As we rummaged and sorted through 94 years of my grandmother’s life I found some treasures. Many of them books. Avid readers, my grandparents had shelf after shelf of old tomes, leather bound classics, and many titles first published in the late 1800s and early 1900s.
One of the treasures I found was a publication of Three Plays by Thorton Wilder: Our Town, The Skin of Our Teeth, The Matchmaker. I started to read Our Town on the boat out to Vancouver Island. I’m very interested in Wilder’s approach to the theatre. He was a three time winner of the Pulitzer Prize. Here are some fantastic quotes from his preface to the book:
“The response we make when we ‘believe’ a work of the imagination is that of saying: ‘This is the way things are. I have always know it without being fully aware that I knew it. Now in the presence of this play or novel or poem (or picture or piece of music) I know that I know it.’ It is this form of knowledge which Plato called ‘recollection.’ We have all murdered, in thought; and been murdered. We have all seen the ridiculous in estimable persons and in ourselves. We have all known terror as well as enchantment. Imaginative literature has nothing to say to those who do not recognize — who cannot be reminded — of such conditions. Of all the arts the theatre is best endowed to awaken this recollection within us — to believe is to say ‘yes.'”
“[Theatre] has one foot planted firmly in the particular, since each actor before us (even when he wears a mask!) is indubitably a living, breathing ‘one’; yet it tends and strains to exhibit a general truth since its relation to a specific ‘realistic’ truth is confused and undermined by the fact that it is an accumulation of untruths, pretenses and fiction…. It is through the theatre’s power to raise the exhibited individual action into the realm of idea and type and universal that it is able to evoke our belief.”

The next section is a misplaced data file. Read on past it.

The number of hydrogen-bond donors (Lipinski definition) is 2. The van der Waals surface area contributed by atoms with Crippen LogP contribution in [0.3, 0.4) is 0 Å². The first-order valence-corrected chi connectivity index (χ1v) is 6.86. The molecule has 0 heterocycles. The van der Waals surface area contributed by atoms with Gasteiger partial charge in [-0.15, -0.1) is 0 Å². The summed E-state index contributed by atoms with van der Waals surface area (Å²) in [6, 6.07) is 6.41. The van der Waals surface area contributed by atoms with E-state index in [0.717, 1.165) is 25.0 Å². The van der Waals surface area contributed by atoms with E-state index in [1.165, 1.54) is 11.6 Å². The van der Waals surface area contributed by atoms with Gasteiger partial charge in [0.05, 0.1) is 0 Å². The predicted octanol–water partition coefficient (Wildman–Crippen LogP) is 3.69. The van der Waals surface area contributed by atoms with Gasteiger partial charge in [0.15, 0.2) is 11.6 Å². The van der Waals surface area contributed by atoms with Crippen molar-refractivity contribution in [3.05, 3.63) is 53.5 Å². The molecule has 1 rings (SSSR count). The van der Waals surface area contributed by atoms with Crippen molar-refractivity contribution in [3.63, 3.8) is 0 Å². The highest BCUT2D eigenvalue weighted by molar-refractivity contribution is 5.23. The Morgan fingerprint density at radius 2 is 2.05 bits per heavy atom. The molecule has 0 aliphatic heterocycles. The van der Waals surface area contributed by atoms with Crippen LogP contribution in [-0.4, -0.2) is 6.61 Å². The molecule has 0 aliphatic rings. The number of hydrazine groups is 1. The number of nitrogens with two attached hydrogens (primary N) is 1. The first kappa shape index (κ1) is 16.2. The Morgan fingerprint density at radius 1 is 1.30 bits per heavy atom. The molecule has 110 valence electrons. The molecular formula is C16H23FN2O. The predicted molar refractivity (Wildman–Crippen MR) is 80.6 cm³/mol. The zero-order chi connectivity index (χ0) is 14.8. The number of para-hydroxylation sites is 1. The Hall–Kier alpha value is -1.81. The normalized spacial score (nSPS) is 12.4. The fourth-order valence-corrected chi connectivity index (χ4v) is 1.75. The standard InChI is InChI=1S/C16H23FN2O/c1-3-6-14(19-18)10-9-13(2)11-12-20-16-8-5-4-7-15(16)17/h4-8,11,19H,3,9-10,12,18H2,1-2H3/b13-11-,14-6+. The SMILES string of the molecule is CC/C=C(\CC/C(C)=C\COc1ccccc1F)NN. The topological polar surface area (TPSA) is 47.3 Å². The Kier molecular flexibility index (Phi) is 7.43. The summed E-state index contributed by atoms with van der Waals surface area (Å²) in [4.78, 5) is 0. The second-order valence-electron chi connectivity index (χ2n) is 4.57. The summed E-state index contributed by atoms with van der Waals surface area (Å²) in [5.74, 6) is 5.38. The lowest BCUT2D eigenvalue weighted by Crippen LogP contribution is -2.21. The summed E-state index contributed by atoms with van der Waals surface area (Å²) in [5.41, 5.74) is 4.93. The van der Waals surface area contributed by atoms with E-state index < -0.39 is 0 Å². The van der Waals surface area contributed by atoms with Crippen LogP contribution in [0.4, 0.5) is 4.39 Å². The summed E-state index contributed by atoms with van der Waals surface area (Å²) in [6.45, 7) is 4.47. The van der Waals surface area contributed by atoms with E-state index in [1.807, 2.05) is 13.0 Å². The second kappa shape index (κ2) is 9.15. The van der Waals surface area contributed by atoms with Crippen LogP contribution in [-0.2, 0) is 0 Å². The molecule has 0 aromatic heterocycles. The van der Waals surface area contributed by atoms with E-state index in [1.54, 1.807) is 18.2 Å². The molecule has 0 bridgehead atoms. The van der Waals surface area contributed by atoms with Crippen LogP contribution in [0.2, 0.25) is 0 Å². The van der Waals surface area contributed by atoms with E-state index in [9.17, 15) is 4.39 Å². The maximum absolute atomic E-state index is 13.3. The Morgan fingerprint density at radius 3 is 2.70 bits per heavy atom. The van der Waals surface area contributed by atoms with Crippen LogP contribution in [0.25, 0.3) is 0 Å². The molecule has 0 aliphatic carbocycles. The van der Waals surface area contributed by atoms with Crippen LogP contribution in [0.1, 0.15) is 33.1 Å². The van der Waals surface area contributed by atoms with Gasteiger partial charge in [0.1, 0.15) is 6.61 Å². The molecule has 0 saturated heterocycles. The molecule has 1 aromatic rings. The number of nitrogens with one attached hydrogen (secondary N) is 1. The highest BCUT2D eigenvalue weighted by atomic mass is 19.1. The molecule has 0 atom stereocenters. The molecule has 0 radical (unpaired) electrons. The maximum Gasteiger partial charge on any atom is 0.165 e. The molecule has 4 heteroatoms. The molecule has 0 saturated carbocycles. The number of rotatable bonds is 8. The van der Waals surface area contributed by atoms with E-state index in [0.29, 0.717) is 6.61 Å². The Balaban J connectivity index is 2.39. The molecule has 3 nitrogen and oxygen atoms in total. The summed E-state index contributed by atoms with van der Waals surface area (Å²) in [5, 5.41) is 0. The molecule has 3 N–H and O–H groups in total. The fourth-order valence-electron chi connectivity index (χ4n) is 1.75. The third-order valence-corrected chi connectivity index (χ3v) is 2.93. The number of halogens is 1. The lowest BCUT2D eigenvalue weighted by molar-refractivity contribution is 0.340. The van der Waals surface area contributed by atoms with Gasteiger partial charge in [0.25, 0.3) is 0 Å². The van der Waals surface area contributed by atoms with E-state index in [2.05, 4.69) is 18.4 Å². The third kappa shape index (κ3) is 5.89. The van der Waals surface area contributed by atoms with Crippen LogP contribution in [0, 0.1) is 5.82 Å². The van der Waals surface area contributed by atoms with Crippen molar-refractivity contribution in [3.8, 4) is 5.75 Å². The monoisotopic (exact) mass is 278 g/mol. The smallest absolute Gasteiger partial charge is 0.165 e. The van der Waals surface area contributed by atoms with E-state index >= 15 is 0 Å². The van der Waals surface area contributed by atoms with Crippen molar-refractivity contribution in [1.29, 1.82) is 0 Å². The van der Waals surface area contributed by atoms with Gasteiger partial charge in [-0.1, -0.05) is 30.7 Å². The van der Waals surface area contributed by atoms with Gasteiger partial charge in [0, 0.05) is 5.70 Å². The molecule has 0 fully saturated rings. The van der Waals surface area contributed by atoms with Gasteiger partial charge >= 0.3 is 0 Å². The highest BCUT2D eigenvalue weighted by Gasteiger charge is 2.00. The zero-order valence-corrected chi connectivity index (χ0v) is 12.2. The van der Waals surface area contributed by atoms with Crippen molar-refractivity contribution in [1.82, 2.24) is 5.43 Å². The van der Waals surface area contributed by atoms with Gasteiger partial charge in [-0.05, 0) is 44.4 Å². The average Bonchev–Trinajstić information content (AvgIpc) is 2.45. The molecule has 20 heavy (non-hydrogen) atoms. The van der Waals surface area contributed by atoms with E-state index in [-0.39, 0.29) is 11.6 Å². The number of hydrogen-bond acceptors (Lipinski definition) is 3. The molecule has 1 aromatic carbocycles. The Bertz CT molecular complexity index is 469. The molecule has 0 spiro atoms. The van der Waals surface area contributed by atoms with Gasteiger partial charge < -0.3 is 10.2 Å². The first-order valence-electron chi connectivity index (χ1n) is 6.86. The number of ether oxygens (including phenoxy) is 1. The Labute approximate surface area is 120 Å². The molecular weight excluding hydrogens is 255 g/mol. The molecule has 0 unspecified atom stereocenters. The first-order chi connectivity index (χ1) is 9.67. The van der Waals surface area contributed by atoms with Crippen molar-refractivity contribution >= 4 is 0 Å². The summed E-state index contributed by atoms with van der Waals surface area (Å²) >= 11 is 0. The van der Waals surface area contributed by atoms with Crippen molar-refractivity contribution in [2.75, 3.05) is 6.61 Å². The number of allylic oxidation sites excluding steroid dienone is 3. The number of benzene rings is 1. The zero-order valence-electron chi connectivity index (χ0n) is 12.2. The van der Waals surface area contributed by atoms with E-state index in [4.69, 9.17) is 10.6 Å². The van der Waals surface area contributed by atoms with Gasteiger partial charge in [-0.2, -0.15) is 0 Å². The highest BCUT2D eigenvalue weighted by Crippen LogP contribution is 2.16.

“When you emphasize place in theatre, you drag down and limit and harness time to it. You thrust the action back into past time, whereas it is precisely the glory of the stage that it is always ‘now’ there…. No great age in the theatre ever attempted to capture the audiences’ belief through this kind of specification and localization. I became dissatisfied with the theatre because I was unable to lend credence to such childish attempts to be ‘real.’ “
“I should be very happy if, in the future, some author should feel similarly indebted to me [as Wilder was to Joyce’s Finnegans Wake with his play The Skin of Our Teeth]. Literature has always more resembled a torch race than a furious dispute among heirs.”
“The theatre has lagged behind he other arts in finding the ‘new ways’ to express how men and women think and feel in our time. I am not one of the new dramatists we are looking for. I wish I were. I hope I have played a part in preparing the way for them. I am not an innovator but a rediscoverer of forgotten goods and I hope a remover of obtrusive bric-a-brac. And as I view the work of my contemporaries I seem to feel that I am exceptional in one thing — I give (don’t I?) the impression of having enormously enjoyed it.”